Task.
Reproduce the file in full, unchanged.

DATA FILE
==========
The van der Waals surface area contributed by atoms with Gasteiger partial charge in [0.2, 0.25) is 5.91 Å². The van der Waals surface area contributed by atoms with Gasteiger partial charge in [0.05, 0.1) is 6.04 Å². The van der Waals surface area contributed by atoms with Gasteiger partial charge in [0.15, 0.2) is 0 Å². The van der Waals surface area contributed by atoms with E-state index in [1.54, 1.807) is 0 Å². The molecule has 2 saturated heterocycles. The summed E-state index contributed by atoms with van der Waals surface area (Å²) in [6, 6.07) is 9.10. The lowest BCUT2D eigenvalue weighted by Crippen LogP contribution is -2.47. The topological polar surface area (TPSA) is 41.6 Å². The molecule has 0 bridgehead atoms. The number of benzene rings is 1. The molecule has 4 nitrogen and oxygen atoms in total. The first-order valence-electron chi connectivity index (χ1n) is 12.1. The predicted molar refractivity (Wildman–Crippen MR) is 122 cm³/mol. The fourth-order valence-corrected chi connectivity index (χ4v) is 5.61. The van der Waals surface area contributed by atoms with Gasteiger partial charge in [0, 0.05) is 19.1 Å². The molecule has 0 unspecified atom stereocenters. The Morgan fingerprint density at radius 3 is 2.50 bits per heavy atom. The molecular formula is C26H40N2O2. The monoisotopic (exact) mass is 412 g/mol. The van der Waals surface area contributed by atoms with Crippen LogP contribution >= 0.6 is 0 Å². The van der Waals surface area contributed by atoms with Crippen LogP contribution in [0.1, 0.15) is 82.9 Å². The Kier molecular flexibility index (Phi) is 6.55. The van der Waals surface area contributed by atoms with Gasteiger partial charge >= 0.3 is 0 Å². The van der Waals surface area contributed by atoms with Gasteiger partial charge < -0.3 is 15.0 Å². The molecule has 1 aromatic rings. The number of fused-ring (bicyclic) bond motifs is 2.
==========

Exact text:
The van der Waals surface area contributed by atoms with Gasteiger partial charge in [0.2, 0.25) is 5.91 Å². The van der Waals surface area contributed by atoms with Gasteiger partial charge in [0.05, 0.1) is 6.04 Å². The van der Waals surface area contributed by atoms with Gasteiger partial charge in [0.15, 0.2) is 0 Å². The van der Waals surface area contributed by atoms with E-state index in [1.54, 1.807) is 0 Å². The molecule has 2 saturated heterocycles. The summed E-state index contributed by atoms with van der Waals surface area (Å²) in [6, 6.07) is 9.10. The lowest BCUT2D eigenvalue weighted by Crippen LogP contribution is -2.47. The topological polar surface area (TPSA) is 41.6 Å². The molecule has 0 bridgehead atoms. The number of benzene rings is 1. The molecule has 4 nitrogen and oxygen atoms in total. The first-order valence-electron chi connectivity index (χ1n) is 12.1. The predicted molar refractivity (Wildman–Crippen MR) is 122 cm³/mol. The fourth-order valence-corrected chi connectivity index (χ4v) is 5.61. The van der Waals surface area contributed by atoms with Gasteiger partial charge in [0, 0.05) is 19.1 Å². The molecule has 0 unspecified atom stereocenters. The Morgan fingerprint density at radius 3 is 2.50 bits per heavy atom. The molecular formula is C26H40N2O2. The monoisotopic (exact) mass is 412 g/mol. The van der Waals surface area contributed by atoms with Crippen LogP contribution >= 0.6 is 0 Å². The van der Waals surface area contributed by atoms with Crippen LogP contribution in [0.1, 0.15) is 82.9 Å². The Kier molecular flexibility index (Phi) is 6.55. The van der Waals surface area contributed by atoms with Gasteiger partial charge >= 0.3 is 0 Å². The van der Waals surface area contributed by atoms with Gasteiger partial charge < -0.3 is 15.0 Å². The molecule has 1 aromatic rings. The number of fused-ring (bicyclic) bond motifs is 2.